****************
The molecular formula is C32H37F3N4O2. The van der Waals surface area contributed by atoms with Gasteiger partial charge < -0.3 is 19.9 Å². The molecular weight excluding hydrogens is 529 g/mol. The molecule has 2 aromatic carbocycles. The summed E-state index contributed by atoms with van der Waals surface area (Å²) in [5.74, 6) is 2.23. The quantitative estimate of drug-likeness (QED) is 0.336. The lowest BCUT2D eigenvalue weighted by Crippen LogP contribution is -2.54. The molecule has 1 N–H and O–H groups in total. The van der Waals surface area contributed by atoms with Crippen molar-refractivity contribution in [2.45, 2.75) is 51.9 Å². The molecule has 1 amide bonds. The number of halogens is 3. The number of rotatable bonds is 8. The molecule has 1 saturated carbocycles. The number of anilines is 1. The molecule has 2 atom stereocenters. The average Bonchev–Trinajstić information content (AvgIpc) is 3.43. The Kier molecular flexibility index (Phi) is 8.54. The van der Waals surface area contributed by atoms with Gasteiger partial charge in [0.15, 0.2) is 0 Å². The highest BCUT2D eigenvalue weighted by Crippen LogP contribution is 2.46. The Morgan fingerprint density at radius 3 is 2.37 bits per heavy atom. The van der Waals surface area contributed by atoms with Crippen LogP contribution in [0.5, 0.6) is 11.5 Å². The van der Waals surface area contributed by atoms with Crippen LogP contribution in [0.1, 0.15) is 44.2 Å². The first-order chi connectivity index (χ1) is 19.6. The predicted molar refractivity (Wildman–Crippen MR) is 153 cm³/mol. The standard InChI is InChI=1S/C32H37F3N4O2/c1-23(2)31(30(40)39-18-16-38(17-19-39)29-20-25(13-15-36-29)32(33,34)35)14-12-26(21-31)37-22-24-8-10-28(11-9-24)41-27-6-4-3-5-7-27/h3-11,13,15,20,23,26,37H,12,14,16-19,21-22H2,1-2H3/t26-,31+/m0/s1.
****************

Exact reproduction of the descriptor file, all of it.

The molecular formula is C32H37F3N4O2. The van der Waals surface area contributed by atoms with Gasteiger partial charge < -0.3 is 19.9 Å². The molecular weight excluding hydrogens is 529 g/mol. The molecule has 2 aromatic carbocycles. The summed E-state index contributed by atoms with van der Waals surface area (Å²) in [5.74, 6) is 2.23. The quantitative estimate of drug-likeness (QED) is 0.336. The lowest BCUT2D eigenvalue weighted by Crippen LogP contribution is -2.54. The molecule has 1 N–H and O–H groups in total. The van der Waals surface area contributed by atoms with Crippen molar-refractivity contribution in [2.45, 2.75) is 51.9 Å². The molecule has 1 amide bonds. The number of halogens is 3. The number of rotatable bonds is 8. The molecule has 1 saturated carbocycles. The number of anilines is 1. The molecule has 2 atom stereocenters. The average Bonchev–Trinajstić information content (AvgIpc) is 3.43. The Kier molecular flexibility index (Phi) is 8.54. The van der Waals surface area contributed by atoms with Gasteiger partial charge in [0.15, 0.2) is 0 Å². The highest BCUT2D eigenvalue weighted by Crippen LogP contribution is 2.46. The Morgan fingerprint density at radius 3 is 2.37 bits per heavy atom. The van der Waals surface area contributed by atoms with Crippen LogP contribution in [0.5, 0.6) is 11.5 Å². The van der Waals surface area contributed by atoms with Crippen LogP contribution in [0.1, 0.15) is 44.2 Å². The first-order chi connectivity index (χ1) is 19.6. The predicted molar refractivity (Wildman–Crippen MR) is 153 cm³/mol. The standard InChI is InChI=1S/C32H37F3N4O2/c1-23(2)31(30(40)39-18-16-38(17-19-39)29-20-25(13-15-36-29)32(33,34)35)14-12-26(21-31)37-22-24-8-10-28(11-9-24)41-27-6-4-3-5-7-27/h3-11,13,15,20,23,26,37H,12,14,16-19,21-22H2,1-2H3/t26-,31+/m0/s1.